- Looking back down the Dovey towards Llanymawddwy.
- Small falls on the Nant Llewelyn-goch. From here, the route leaves the main track, and heads along the top of the fence towards the Llaethnant.
- The path suddenly drops into a gorge (careful...), which has some small cascades.
- The waterfalls start at the head of the gorge, with this 6 metre one obscured by the sides. It is not easily visible (the picture was taken by lying on a tree trunk that extended over the gorge).
- Waterfalls climbing out of the gorge. The path here is poorly defined, climbing up above the side of the gorge. It needs a lot of care.
- Cascades with a natural rock bridge.
- The valley opens out but the cascades continue.
- And continue.
- And continue.
- The largest single drop is this 7 metre waterfall.
- Spout above it with a large plunge pool.
- Still the cascades continue.
- The main set of waterfalls tops out at an open section above these double-double drops. 76 metres above the base of the gorge waterfall.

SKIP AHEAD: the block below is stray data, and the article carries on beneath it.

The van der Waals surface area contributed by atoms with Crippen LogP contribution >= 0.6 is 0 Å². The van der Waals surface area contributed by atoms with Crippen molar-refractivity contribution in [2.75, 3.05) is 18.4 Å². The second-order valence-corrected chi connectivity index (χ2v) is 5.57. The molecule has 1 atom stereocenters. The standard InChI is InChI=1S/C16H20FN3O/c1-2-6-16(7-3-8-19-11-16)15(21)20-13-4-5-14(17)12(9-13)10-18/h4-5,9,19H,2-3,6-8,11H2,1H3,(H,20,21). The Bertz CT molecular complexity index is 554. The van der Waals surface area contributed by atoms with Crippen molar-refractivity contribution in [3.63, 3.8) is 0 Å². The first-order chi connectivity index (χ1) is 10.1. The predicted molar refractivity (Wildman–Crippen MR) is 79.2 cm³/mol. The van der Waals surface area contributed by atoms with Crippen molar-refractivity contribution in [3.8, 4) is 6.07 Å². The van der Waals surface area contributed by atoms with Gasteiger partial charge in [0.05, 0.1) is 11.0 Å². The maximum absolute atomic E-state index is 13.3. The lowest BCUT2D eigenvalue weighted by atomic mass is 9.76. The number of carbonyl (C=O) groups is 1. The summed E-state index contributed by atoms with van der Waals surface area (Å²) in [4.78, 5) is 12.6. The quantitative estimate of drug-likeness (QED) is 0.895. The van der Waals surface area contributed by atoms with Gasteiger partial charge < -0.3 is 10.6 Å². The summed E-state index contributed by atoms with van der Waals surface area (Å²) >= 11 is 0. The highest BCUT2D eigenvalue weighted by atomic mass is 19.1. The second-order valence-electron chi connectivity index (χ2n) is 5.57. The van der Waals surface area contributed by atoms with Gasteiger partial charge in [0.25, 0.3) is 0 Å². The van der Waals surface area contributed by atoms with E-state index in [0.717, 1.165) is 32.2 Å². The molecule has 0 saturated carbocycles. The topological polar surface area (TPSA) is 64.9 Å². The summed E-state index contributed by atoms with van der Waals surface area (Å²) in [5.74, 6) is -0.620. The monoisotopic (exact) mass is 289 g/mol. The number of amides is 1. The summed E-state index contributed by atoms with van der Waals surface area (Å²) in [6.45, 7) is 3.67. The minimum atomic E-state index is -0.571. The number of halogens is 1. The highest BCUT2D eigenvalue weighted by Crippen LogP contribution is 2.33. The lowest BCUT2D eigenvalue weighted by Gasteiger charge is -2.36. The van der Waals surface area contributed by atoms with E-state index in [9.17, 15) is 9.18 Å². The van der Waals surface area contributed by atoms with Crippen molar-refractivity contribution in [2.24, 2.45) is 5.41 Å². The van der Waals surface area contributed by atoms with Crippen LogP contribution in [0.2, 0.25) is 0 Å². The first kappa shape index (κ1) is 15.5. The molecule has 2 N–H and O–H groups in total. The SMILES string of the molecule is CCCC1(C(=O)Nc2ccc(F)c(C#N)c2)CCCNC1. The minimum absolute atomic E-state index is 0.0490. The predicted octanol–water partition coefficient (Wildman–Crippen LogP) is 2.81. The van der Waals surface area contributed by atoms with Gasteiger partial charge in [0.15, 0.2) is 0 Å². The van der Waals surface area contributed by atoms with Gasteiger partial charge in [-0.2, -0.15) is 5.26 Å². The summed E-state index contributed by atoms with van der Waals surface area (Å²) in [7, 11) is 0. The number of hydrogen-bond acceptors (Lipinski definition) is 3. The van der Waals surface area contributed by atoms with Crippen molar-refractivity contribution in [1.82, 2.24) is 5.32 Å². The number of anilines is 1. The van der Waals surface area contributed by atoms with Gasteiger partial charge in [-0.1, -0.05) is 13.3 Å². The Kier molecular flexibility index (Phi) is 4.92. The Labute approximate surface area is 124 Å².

- A very slimy and somewhat risky scramble to the bottom of the waterfall gives the possibility of walking behind the larger spout. It's very slippery, so take care, and only attempt this if you know how to scramble down to it safely.
- The stream actually becomes a stream for a little while, and swings over towards the main track, where it spills out of a ravine and down this waterfall. The upper set of waterfalls have begun. From here, the bank cannot be followed, and the path leads up to the main track.
- Lower end of the ravine.
- Some of the waterfalls hidden in the ravine.
- The ravine waterfalls top out at 40 metres of total height, though most of that cannot be clearly seen.